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Thread: Earthquake waves are polarized? Used for a Volcano Eruption Detector

  1. #1
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    Earthquake waves are polarized? Used for a Volcano Eruption Detector

    here

    Johnson went back to the 2008 records from Kilauea's seismometers, instruments that record earthquakes, and examined how the seismic waves traveled through different underground rock layers. Earthquake waves can split similar to the way light passes through polarized sunglasses and they'll travel faster along layers than across layers, Johnson explained. Cracks in the rock layers can also change this "polarization" as the voids open and close in response to changing forces, such as Kilauea's growing and ebbing magma chambers. [Amazing Images from Kilauea's Lava Lake]

    Before the 2008 Kilauea eruption, an increasing amount of gas forced its way through fissures and cracks in the volcano's summit lava flows, and the changing stress affected how earthquake waves traveled through the rock layers, Johnson discovered. Johnson looked at the changes in the earthquake waves, a technique called earthquake "shear wave splitting," and was able to link them to the rising gas levels, something that has never before been done at Kilauea.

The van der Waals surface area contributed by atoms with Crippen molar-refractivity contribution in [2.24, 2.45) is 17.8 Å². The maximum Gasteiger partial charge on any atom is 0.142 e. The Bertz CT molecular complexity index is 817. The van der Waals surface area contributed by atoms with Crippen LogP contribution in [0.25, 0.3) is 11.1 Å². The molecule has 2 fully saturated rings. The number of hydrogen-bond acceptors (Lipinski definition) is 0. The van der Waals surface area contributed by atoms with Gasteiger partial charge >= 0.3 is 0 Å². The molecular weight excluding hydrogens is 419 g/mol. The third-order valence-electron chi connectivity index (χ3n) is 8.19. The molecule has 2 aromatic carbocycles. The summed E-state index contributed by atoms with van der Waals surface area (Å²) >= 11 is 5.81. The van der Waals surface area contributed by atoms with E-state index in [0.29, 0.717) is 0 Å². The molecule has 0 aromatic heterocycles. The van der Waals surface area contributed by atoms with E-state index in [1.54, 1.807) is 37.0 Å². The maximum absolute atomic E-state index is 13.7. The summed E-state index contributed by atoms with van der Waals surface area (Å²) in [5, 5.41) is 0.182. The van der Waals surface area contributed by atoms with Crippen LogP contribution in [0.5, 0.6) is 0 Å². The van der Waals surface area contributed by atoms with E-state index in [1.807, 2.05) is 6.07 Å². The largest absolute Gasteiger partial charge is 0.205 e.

Something new or old hat?
    Et tu BAUT? Quantum mutatus ab illo.

  2. #2
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    New science, but from reading article it still sound like gas monitoring is still the best way to predict an eruption. This would be useful in area's where it's difficult to get gas monitoring equipment into.

    It also appear to take atleast 4 seismographs to detect the shear wave splitting.

    So while it is new, and could add to detections in some cases, volcanoes that don't have gas monitoring.

  3. #3
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    Quote Originally Posted by Ara Pacis View Post
    Something new or old hat?
    If you just mean the use of polarized earthquake waves (the title of the thread), that is pretty old.

    The wiki article says the use was over thirty years ago, I thought it was before that, but that's before my time.

    http://en.m.wikipedia.org/wiki/Shear_wave_splitting

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